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Validation of the DIGIROP-birth model in a Chinese cohort

Abstract

Background

We aimed to validate the predictive performance of the DIGIROP-Birth model for identifying treatment-requiring retinopathy of prematurity (TR-ROP) in Chinese preterm infants to evaluate its generalizability across countries and races.

Methods

We retrospectively reviewed the medical records of preterm infants who were screened for retinopathy of prematurity (ROP) in a single Chinese hospital between June 2015 and August 2020. The predictive performance of the model for TR-ROP was assessed through the construction of a receiver-operating characteristic (ROC) curve and calculating the areas under the ROC curve (AUC), sensitivity, specificity, and positive and negative predictive values.

Results

Four hundred and forty-two infants (mean (SD) gestational age = 28.8 (1.3) weeks; mean (SD) birth weight = 1237.0 (236.9) g; 64.7% males) were included in the study. Analyses showed that the DIGIROP-Birth model demonstrated less satisfactory performance than previously reported in identifying infants with TR-ROP, with an area under the receiver-operating characteristic curve of 0.634 (95% confidence interval = 0.564–0.705). With a cutoff value of 0.0084, the DIGIROP-Birth model showed a sensitivity of 48/93 (51.6%), which increased to 89/93 (95.7%) after modification with the addition of postnatal risk factors. In infants with a gestational age < 28 weeks or birth weight < 1000 g, the DIGIROP-Birth model exhibited sensitivities of 36/39 (92.3%) and 20/23 (87.0%), respectively.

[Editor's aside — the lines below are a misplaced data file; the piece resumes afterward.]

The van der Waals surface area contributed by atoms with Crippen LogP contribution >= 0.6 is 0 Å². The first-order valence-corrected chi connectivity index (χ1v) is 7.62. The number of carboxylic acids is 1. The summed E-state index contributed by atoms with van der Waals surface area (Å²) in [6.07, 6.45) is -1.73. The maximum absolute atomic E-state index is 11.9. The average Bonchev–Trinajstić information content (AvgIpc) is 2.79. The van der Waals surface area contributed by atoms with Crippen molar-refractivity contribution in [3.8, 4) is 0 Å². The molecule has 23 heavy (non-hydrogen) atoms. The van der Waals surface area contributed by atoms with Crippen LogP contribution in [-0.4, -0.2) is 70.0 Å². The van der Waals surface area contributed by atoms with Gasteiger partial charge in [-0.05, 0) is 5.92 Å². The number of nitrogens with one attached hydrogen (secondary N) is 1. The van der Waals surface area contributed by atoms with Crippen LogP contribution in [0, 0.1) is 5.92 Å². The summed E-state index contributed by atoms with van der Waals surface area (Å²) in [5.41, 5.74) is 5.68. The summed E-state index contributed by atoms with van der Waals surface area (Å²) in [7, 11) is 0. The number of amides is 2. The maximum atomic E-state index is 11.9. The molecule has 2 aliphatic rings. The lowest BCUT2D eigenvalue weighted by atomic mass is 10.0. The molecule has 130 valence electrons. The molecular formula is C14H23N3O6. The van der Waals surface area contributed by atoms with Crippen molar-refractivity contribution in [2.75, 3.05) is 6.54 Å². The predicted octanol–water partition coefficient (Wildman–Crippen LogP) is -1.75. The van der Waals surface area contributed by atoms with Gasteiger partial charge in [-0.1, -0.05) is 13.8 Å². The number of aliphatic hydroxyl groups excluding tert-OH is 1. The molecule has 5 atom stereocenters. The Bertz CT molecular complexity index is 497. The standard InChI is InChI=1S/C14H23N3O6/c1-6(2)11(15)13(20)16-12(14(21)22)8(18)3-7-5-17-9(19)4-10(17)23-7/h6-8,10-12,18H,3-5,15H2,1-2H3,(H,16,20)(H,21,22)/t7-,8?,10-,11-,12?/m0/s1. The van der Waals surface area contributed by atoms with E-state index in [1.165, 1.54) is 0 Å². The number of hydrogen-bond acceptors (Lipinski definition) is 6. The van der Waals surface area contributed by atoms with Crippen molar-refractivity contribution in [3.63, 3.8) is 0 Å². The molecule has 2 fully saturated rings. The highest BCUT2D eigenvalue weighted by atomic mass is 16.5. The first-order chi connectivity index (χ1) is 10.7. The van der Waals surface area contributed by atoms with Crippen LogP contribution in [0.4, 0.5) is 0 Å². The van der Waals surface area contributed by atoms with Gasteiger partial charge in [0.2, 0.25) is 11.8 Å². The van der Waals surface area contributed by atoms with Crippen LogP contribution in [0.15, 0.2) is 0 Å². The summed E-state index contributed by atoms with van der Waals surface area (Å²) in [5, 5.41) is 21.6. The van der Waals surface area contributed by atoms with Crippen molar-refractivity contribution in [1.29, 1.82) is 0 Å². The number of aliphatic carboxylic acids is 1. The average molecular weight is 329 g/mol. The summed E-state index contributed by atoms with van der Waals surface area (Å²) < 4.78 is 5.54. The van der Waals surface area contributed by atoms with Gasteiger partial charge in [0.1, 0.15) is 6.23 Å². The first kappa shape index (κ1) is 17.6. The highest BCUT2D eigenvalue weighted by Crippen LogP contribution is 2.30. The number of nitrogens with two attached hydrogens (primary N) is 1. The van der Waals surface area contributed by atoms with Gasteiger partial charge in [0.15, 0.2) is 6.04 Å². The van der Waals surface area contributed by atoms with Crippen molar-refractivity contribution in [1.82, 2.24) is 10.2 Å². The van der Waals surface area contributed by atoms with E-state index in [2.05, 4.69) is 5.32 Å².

Conclusions

Although the predictive performance was less satisfactory in China than in developed countries, modification of the DIGIROP-Birth model with postnatal risk factors shows promise in improving its efficacy for TR-ROP. The model may also be effective in infants with a younger gestational age or with an extremely low birth weight.

Peer Review reports

Background

Retinopathy of prematurity (ROP) is a retinal vasoproliferative disease that affects preterm infants. Although it is avoidable through early diagnosis and timely treatment, it is a leading cause of childhood blindness [1]. The risk of blindness from ROP is as high as 40% in developing countries, while it is less than 10% in developed countries [2]. Insufficient neonatal and ophthalmologic care, as well as variation in clinical practice, may account for the varying neonatal outcomes associated with ROP [3]. Further, noncompliance with follow-up examinations is one of the major causes of blindness from ROP, particularly in developing countries [4]. Under the current screening criteria, less than 10% of screened infants require treatment for ROP [5]. Effective implementation of ROP screening is hindered by limited medical resources in developing countries or regions and over-screening under varying recommended guidelines [1,2,3, 5]. Thus, there is a pressing need for prediction models for ROP that safely ease the workload of screening.